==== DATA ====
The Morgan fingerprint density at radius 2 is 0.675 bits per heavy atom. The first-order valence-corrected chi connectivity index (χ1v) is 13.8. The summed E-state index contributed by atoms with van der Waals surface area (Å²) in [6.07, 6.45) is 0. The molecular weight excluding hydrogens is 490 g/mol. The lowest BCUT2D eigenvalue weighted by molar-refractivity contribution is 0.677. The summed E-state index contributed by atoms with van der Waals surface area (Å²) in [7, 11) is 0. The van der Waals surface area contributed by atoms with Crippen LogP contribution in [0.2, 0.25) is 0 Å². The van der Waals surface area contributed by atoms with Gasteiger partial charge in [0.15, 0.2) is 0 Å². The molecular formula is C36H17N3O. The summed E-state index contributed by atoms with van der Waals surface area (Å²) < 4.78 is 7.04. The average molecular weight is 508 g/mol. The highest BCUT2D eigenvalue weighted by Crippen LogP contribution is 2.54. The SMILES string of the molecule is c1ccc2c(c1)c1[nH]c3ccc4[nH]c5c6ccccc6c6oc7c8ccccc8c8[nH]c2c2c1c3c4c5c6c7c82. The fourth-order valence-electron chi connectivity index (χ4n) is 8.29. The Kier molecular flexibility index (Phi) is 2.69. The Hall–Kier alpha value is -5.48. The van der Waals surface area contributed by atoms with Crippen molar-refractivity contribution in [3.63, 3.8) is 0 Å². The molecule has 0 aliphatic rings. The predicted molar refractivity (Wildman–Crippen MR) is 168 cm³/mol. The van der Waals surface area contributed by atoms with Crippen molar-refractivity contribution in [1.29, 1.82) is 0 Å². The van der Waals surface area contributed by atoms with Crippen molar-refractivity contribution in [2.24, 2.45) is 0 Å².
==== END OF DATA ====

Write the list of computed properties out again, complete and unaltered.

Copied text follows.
The Morgan fingerprint density at radius 2 is 0.675 bits per heavy atom. The first-order valence-corrected chi connectivity index (χ1v) is 13.8. The summed E-state index contributed by atoms with van der Waals surface area (Å²) in [6.07, 6.45) is 0. The molecular weight excluding hydrogens is 490 g/mol. The lowest BCUT2D eigenvalue weighted by molar-refractivity contribution is 0.677. The summed E-state index contributed by atoms with van der Waals surface area (Å²) in [7, 11) is 0. The van der Waals surface area contributed by atoms with Crippen LogP contribution in [0.2, 0.25) is 0 Å². The van der Waals surface area contributed by atoms with Gasteiger partial charge in [0.15, 0.2) is 0 Å². The molecular formula is C36H17N3O. The summed E-state index contributed by atoms with van der Waals surface area (Å²) < 4.78 is 7.04. The average molecular weight is 508 g/mol. The highest BCUT2D eigenvalue weighted by Crippen LogP contribution is 2.54. The SMILES string of the molecule is c1ccc2c(c1)c1[nH]c3ccc4[nH]c5c6ccccc6c6oc7c8ccccc8c8[nH]c2c2c1c3c4c5c6c7c82. The fourth-order valence-electron chi connectivity index (χ4n) is 8.29. The Kier molecular flexibility index (Phi) is 2.69. The Hall–Kier alpha value is -5.48. The van der Waals surface area contributed by atoms with Crippen molar-refractivity contribution in [3.63, 3.8) is 0 Å². The molecule has 0 aliphatic rings. The predicted molar refractivity (Wildman–Crippen MR) is 168 cm³/mol. The van der Waals surface area contributed by atoms with Crippen molar-refractivity contribution in [1.29, 1.82) is 0 Å². The van der Waals surface area contributed by atoms with Crippen molar-refractivity contribution in [2.24, 2.45) is 0 Å².